Israel Dammon trial

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The Israel Dammon trial was a court case which occurred in 1845. The protagonist, Israel Dammon (1811–1886) (also spelled Damman or Damon), was summoned for disturbing the peace during loud, fanatical worship in the farmhouse of James Atkinson, Jr., in Atkinson, Maine on February 15 of that year. Present were Christians from the Millerite Adventist tradition.

A transcript of the trial was rediscovered in the 1980s, revealing a fuller picture of the incident. Of interest to Seventh-day Adventists, two primary church founders James and Ellen G. White are mentioned in the transcript, although they were not under trial themselves and did not appear in court. Dorinda Baker, an alleged early Adventist prophet, was also present at the farmhouse.

History[edit]

On 15 February 1845, a group of Millerite Adventists led by Israel Dammon met for very lively, exuberant worship. Ellen White (then Ellen Harmon) was present, and was 17 years of age at the time. Israel Dammon was arrested that night for disturbing the peace, and later tried.[1][2][3][4][5] Ellen White described the incident in Spiritual Gifts vol. 2.[6] A local newspaper account of the trial which was published on 7 March 1845 in the Piscataguis Farmer of Dover in Piscataquis County, Maine, United States (now the Piscataquis Observer;[7] website) was rediscovered and republished in the 1980s.[8] It also mentions Ellen White (then Ellen Harmon):

There was a woman on the floor who lay on her back with a pillow under her head; she would occasionally arouse up and tell a vision which she said was revealed to her.[9]

The first major critic to use the Israel Dammon trial to undermine the prophetic authority of Ellen G. White was Miles Grant. In a debate he held with D. M. Canright in 1874 Grant brought up the fact that he had a letter from Dammon alleging "that he had been acquainted with the Whites when she had her first visions. At first he had confidence in them but then renounced them." Canright responded that he was personally acquainted with Dammon and that he was a leader of a band of fanatics who believed that the dead had arisen and gone up. "The visions condemned him for his fanaticism which caused him to turn against them." Later, after Canright apostatized, in his systematic gathering of criticisms against Ellen G. White he did not find Dammon's allegations credible enough to include in his later writings against her prophetic ministry.[10]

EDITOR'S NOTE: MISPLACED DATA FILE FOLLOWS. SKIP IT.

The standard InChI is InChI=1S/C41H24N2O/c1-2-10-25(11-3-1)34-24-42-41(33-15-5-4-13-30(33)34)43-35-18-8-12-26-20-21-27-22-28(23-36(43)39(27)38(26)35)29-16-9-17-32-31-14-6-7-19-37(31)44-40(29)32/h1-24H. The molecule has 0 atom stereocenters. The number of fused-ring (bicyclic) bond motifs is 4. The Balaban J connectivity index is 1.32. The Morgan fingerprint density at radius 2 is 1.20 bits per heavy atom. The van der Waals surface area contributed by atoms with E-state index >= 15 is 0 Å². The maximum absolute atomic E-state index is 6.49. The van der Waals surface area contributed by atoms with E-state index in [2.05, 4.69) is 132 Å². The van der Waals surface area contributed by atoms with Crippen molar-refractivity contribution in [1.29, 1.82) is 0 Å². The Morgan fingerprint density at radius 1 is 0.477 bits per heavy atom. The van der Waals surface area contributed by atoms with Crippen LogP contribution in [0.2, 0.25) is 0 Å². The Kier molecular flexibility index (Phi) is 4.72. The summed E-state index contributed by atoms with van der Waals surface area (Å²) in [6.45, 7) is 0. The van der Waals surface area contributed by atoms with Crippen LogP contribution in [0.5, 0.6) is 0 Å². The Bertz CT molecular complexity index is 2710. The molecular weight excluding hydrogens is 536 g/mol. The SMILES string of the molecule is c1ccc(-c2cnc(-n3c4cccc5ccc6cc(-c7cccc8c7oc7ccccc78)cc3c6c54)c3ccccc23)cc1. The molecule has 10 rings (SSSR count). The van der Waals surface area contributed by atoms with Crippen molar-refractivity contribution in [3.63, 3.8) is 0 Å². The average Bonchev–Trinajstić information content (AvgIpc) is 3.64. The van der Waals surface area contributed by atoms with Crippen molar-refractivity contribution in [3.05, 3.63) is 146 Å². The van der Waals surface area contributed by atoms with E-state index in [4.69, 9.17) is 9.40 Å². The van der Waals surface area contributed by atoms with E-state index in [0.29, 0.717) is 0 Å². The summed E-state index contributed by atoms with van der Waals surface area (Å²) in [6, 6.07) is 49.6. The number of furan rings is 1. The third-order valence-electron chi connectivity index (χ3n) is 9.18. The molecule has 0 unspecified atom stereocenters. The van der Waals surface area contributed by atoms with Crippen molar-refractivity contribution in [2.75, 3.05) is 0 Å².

The Ellen G. White Estate wrote, "none of the witnesses in the record of Israel Dammon's trial allege any fanatical activity by 17-year-old Ellen Harmon." They do not believe her attendance represented an endorsement.[11]

One witness stated, "I never saw such confusion, not even in a drunken frolic."

See also[edit]

References[edit]

  1. ^ Schoepflin, Rennie B. (ed.); Jonathan M. Butler; Ronald Graybill; Frederick Hoyt (August 1987). "Scandal or Rite of Passage? Historians on the Dammon Trial" (PDF). Spectrum. Roseville, California: Adventist Forums. 17 (5): 37–50. ISSN 0890-0264. Retrieved 2008-08-11.CS1 maint: Extra text: authors list (link)
  2. ^ "Incident in Atkinson: The Arrest and Trial of Israel Dammon" Adventist Currents 3:1, 1988. Magazine issue reprint (PDF); article reprint (HTML) on a critical site
  3. ^ "Another Look at Israel Damman" by James R. Nix on the Ellen G. White Estate website (also in PDF format), from a "talk given during the Ellen G. White Summit held at Avondale College, Cooranbong, N.S.W., Australia, February 2–5, 2004"
  4. ^ See the section "Ellen G. White and Israel Dammon" of "Questions and Answers About Ellen G. White" by the White Estate
  5. ^ "The Arrest and Trial of Israel Dammon: Reality Versus Myth" on the critical website EllenWhiteExposed.com
  6. ^ Ellen White. Spiritual Gifts vol. 2, chapter 7, "Call to Travel", p40–42
  7. ^ The paper was renamed in 1948, according to the reprint, "History of Piscataquis County, Maine" from A Gazetteer of the State of Maine. Geo. J. Varney
  8. ^ Arthur Patrick says Dr Fred Hoyt "re-discovered it about 1983 and re-published it four years later (1987)." Patrick, Arthur (c. 1999). "Early Adventist worship, Ellen White and the Holy Spirit: Preliminary Historical Perspectives". Spiritual Discernment Conference. SDAnet AtIssue. Retrieved 2008-02-15. Former Adventist Bruce Weaver (biography) also claims to have discovered it independently.
  9. ^ Hoyt, Frederick G. (ed.) (August 1987). "Trial of Elder I. Dammon Reported for the Piscataquis Farmer" (PDF). Spectrum. Roseville, California: Adventist Forums. 17 (5): 29–36. ISSN 0890-0264. Retrieved 2008-08-11.CS1 maint: Extra text: authors list (link). See also a website reprint. Also reprinted as "The Trial of Elder I. Dammon" in Appendix 3 of Prophetess of Health by Ronald Numbers, p326–343 of the 3rd edition
  10. ^ http://www.adventisthistory.org/2013/11/11/hello-world/
  11. ^ http://www.whiteestate.org/issues/faq-egw.html#faq-section-a5
  • Johns, Warren Harvey. "The Dammon case" Spectrum 18:2 (1987), p64 (letter to the editor)

External links[edit]